Jamaica Gleaner / As we prepare to hear this year’s Budget Debate, it is important to remember how the process unfolded last fiscal year. This, in an attempt to get an understanding of the priority areas of spending as well as the country’s main sources of revenues to offset these expenditures. This will help us to track if the country’s scarce financial resources are being used to move the country holistically forward towards development. Due to debt obligations arising from Jamaica’s high debt burden, Jamaica had to maintain a primary surplus of 7.5 per cent to go towards debt servicing for the 2017-2018 fiscal year.
How were the monies spent last year?
Last fiscal year, budgeted expenditures were more than $700 billion, 69 per cent of this was used for recurrent expenditure, while the remaining 31 per cent was used for capital expenditure on projects of some sort. On the revenue side, 70 per cent of the revenues were estimated to be collected from taxes, 23 per cent from loans, and the remainder of seven per cent from other revenue including grants and capital revenue.
What were the main expenditure areas?
The main expenditure projects were, agriculture, where an estimated $588 million was to be spent; $74 million was to be spent on education; $1.87 billion was reserved for project in the health sector; $85 million for water and sewage; $19 billion was to be spent in transportation and communication and $415 million on environmental projects.
What were the main agricultural projects?
In this sector $126.5 million was to be spent on the Rural Economic Development Initiative; $131.7 million was to be spent on the Jamaican Banana Accompanying Measures (JBAMS), and $180 million to be spent on the Agriculture Competitiveness Programme.
What were the main educational spending areas?
The Education System Transformation Programme was to receive $455 million and the Construction of Early Childhood Institutions Project, $100 million.
What were the main health projects?
A total of $744 million was earmarked to support to the National HIV/AIDS Response in Jamaica; $589.8 million will be spent to support the Programme for Reduction of Maternal and Child Mortality in Jamaica; $492 million will be spent on the HIV Prevalence in most-at-risk population; $10 million is reserved to be spent on institutional strengthening to improve national surveillance, prevention and control of infectious diseases while, $24 million will be spent to strengthen the overall health systems in Jamaica.
What were the main housing, water and sewage allotments?
The integrated management of the Yallahs/Hope River watershed area was allocated $80 million.
What about transport and communication
The sum of $46 million will spent to upgrade the international postal system; $18.7 billion has earmarked to be spent on major infrastructure for development programme and the Southern Coastal Highway Improvement Project is budgeted $246 million. This year, the Trifold National Transport Repository Project, the Transportation Infrastructure Rehabilitation Programme, Road Rehabilitation Project and the Rural Road Rehabilitation Project will receive no attention this year.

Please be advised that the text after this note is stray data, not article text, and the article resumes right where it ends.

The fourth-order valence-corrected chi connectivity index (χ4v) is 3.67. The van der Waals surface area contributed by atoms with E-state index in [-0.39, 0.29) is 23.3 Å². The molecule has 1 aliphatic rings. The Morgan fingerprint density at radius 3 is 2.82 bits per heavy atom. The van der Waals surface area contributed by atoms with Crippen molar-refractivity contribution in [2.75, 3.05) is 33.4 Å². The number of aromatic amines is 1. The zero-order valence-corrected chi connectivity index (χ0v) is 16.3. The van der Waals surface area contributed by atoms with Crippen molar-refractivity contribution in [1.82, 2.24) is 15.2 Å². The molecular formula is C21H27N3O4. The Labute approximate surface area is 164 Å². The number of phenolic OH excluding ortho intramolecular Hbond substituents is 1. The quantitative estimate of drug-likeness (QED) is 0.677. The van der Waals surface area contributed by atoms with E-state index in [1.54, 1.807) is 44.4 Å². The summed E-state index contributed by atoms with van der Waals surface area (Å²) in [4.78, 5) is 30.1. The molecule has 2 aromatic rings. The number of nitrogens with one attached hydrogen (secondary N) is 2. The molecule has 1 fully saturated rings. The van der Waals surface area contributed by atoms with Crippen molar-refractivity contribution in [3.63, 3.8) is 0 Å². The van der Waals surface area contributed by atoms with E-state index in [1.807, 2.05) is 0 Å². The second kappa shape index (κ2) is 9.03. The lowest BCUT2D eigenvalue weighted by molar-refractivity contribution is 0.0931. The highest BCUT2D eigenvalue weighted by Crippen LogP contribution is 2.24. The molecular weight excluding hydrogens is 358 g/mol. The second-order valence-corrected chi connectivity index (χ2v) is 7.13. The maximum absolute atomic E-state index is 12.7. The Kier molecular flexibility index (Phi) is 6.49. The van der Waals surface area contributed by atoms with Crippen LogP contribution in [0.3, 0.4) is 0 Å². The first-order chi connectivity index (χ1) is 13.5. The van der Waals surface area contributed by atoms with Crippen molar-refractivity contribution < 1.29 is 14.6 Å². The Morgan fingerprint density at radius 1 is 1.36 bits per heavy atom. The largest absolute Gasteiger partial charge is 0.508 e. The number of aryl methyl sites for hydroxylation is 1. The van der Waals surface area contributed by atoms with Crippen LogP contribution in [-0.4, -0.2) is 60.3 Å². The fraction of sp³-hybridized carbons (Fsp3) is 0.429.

What about the environment?
The Pilot Programme for Climate Resilience II – Adaptation Programme and Financing Mechanism was budgeted $338 million. The Integrating Water, Land and Ecosystems Management in Caribbean Small Island Developing States was budgeted $28 million, while the Third National Communication and Biennial Update Report to the UNFCCC was allocated $19 million and the Portmore Hagen Climate Change Park is allocated $30 million.
How will Jamaica borrow, and how much will it spend on debt servicing?
Public debt servicing for the 2017-2018 financial year was $172.5 billion; $102.44 external while $70.1 is internal. Total bilateral loans for the 2017-2018 financial year was estimated $11.4 billion which is $5.5 billion more than the $5.9 billion borrowed for the 2016-2017 financial year.
How much did the country borrow for the 2017-2018 financial year?
Total external loans were estimated to be $70.6 billion for the financial year 2016-2017. For the 2016-2017 financial year, total external loans were $47.4 billion. Domestic loans have increase from $41.9 billion and the estimate for the 2017/2018 financial year is $89 billion. Total loans; domestic, external and bilateral is $159.6 billion for the 2017-2018 financial year as oppose to the $89.3 billion borrowed in the 2016/2017 financial year.
Where will the tax revenue come from?
Tax revenues was project to increase during the 2017-2018 financial year as a result of three main sources, income tax, general consumption tax (GCT) and special consumption tax. Revenue receipts from income tax was expected increase by about $20 billion, revenue receipts from GCT on imports was expect to increase by about $9 billion, while GCT collected locally is expected to increase by about $6.6 billion. Along with GCT, revenue from Special Consumption Tax (SCT) on imports and SCT on local goods are expected to increase by $3 billion each, an increase of $6 billion in total for the $2017/2018 financial year. Import duties were estimated to increase by $4 billion over last year.